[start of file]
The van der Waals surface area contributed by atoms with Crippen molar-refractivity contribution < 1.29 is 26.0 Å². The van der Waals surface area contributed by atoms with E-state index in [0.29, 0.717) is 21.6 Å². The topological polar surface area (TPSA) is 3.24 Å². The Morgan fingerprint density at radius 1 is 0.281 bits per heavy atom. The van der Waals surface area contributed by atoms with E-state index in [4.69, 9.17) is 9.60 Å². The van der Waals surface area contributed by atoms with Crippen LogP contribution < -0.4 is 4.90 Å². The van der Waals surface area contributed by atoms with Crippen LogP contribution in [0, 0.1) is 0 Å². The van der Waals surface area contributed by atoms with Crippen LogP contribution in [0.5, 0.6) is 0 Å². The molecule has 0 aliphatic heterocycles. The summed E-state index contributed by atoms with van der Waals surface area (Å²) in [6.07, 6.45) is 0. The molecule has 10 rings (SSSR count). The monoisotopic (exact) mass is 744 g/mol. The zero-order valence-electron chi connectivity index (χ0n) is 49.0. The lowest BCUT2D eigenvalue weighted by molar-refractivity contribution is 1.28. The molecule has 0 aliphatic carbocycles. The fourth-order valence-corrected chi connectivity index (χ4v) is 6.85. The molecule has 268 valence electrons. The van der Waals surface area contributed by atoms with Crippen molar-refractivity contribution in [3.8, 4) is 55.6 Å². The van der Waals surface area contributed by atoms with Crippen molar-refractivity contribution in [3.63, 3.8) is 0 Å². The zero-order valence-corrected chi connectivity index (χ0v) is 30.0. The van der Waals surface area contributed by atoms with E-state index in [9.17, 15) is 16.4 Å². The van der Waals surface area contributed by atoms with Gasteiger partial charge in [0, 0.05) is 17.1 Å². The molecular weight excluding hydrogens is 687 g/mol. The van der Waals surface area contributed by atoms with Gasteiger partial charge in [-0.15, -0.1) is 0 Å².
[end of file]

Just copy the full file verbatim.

The van der Waals surface area contributed by atoms with Crippen molar-refractivity contribution < 1.29 is 26.0 Å². The van der Waals surface area contributed by atoms with E-state index in [0.29, 0.717) is 21.6 Å². The topological polar surface area (TPSA) is 3.24 Å². The Morgan fingerprint density at radius 1 is 0.281 bits per heavy atom. The van der Waals surface area contributed by atoms with E-state index in [4.69, 9.17) is 9.60 Å². The van der Waals surface area contributed by atoms with Crippen LogP contribution < -0.4 is 4.90 Å². The van der Waals surface area contributed by atoms with Crippen LogP contribution in [0, 0.1) is 0 Å². The van der Waals surface area contributed by atoms with Crippen LogP contribution in [0.5, 0.6) is 0 Å². The molecule has 0 aliphatic heterocycles. The summed E-state index contributed by atoms with van der Waals surface area (Å²) in [6.07, 6.45) is 0. The molecule has 10 rings (SSSR count). The monoisotopic (exact) mass is 744 g/mol. The zero-order valence-electron chi connectivity index (χ0n) is 49.0. The lowest BCUT2D eigenvalue weighted by molar-refractivity contribution is 1.28. The molecule has 0 aliphatic carbocycles. The fourth-order valence-corrected chi connectivity index (χ4v) is 6.85. The molecule has 268 valence electrons. The van der Waals surface area contributed by atoms with Crippen molar-refractivity contribution in [3.8, 4) is 55.6 Å². The van der Waals surface area contributed by atoms with Crippen molar-refractivity contribution in [3.63, 3.8) is 0 Å². The zero-order valence-corrected chi connectivity index (χ0v) is 30.0. The van der Waals surface area contributed by atoms with E-state index in [9.17, 15) is 16.4 Å². The van der Waals surface area contributed by atoms with Gasteiger partial charge in [0, 0.05) is 17.1 Å². The molecular weight excluding hydrogens is 687 g/mol. The van der Waals surface area contributed by atoms with Gasteiger partial charge in [-0.15, -0.1) is 0 Å².